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No building regulations- reduce offer?

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  • No building regulations- reduce offer?

    Hello,

    Like some of you, we are intending to buy a house that has a loft conversion and internal wall removal for which no evidence of building regulations can be found. There is also an extension for which no planning permission can be found, although we believe this was created at least 25 years ago. Our solicitor has suggested indemnity insurance, but isn't this just 'papering over the cracks?' We are cash buyers but is this likely to affect the mortgage application for any potential future buyers, or just put buyers off in general?

    We are not sure whether to ask the council to come in to approve the work- they have not been contacted so far. Our vendors are in a hurry, so are unlikely to agree to this before we exchange contracts. Would it be reasonable for us to lower our offer to cover any future expenses in having the work approved or any loss of value to the house? We did have a building survey done which did not find any major problems with the work, but a structural engineer may be needed to uncover the work to put our mind at rest and reassure future buyers.

    We are not sure quite how to proceed

  • #2
    Re: No building regulations- reduce offer?

    Hi
    if you contact the council you can not get the indemnity insurance as this protects you from the cost of the council finding out the work has been done and either putting t back to the original state or making it meet current regs.
    As a wall has been removed and loft converted I would suggest getting a structural engineer in. Ask him to evaluate if it is safe and was done correctly at the time. If it was, and you are planning to stay their for a long time I think the indemnity policy may be ok. If you want more protection ask the structural engineer to estimate the cost of making the work meet current regs, add on the fees for retrospective permission to be obtained and take that off your offer. You can then get it sorted out once you move in.

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    • #3
      Re: No building regulations- reduce offer?

      Thank you Betsie-

      Do you think this will be a quicker option than contacting the council? I am not sure what they will need to do to regularise the work- will it involve the same sort of inspection that a building control officer would carry out anyway? Would we able to show this survey to any potential buyers? There will still be the worry of the work not being approved by the council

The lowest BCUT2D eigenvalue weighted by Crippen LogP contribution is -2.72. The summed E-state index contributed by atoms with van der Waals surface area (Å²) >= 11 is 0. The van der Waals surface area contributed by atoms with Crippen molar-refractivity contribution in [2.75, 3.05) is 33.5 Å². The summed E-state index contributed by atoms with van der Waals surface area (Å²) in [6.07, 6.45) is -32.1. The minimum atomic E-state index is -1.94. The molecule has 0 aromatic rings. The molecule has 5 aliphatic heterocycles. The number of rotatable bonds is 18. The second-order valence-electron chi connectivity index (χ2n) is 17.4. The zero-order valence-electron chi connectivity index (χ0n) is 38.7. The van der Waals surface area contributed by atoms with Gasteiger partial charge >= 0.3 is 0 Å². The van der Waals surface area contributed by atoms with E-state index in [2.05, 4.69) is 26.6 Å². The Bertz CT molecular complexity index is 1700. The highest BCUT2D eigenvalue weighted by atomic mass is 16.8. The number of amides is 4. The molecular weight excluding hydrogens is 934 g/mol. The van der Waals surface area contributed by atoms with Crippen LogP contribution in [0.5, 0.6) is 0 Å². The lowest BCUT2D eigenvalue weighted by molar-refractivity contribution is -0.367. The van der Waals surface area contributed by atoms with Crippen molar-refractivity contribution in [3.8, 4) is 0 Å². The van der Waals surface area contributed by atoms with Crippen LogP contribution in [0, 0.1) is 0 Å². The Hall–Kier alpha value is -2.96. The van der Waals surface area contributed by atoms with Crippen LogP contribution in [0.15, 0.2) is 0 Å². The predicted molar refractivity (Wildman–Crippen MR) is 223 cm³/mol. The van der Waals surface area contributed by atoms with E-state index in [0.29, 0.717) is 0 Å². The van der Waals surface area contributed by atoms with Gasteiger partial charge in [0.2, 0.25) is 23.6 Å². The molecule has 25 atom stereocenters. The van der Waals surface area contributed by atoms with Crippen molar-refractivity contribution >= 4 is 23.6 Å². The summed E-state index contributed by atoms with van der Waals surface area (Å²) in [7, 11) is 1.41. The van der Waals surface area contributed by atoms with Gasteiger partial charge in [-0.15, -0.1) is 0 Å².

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      • #4
        Re: No building regulations- reduce offer?

        Thank you Betsie-

        Do you think this will be a quicker option than contacting the council? I am not sure what they will need to do to regularise the work- will it involve the same sort of inspection that a building control officer would carry out anyway? Would we able to show this survey to any potential buyers? There will still be the worry of the work not being approved by the council

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        • #5
          Re: No building regulations- reduce offer?

          You have to see all this in the context that people buy older houses with all sorts of things in them that would be nowhere near meeting modern standards.
          RICHARD WEBSTERwww.rwco.co.uk
          As a conveyancing solicitor I want to be helpful (England/Wales only) but can't accept liability for this.

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          • #6
            Re: No building regulations- reduce offer?

            Hi,
            I am also in the process of buying a house which we have just found out does not have planning permission/Building Regs for an extension built about 20 years ago. The build seems sound as the structural survey indicated no problems in this area of the house. We have been advise to take out Indemnity Insurance by our solicitor, but are concerned about the clauses it has in respect of any New Works. The clause states:
            where any New Works (whether proposed or actual, essential or non-essential) resulting in Enforcement the Insurer shall not be liaable for Loss in respect of those parts of the existing Property that would be affected by the New Works or would require improvement or alteration in order to obtain a building certificate on the New Works (whether the New Works proceed or not).
            This sounds like we would become liable if we should want to improve the property in the future and in applying for planning permission for the New Works alert the Council to the existing 'unauthorised' works?
            Is this insurance worth the paper it is written on?

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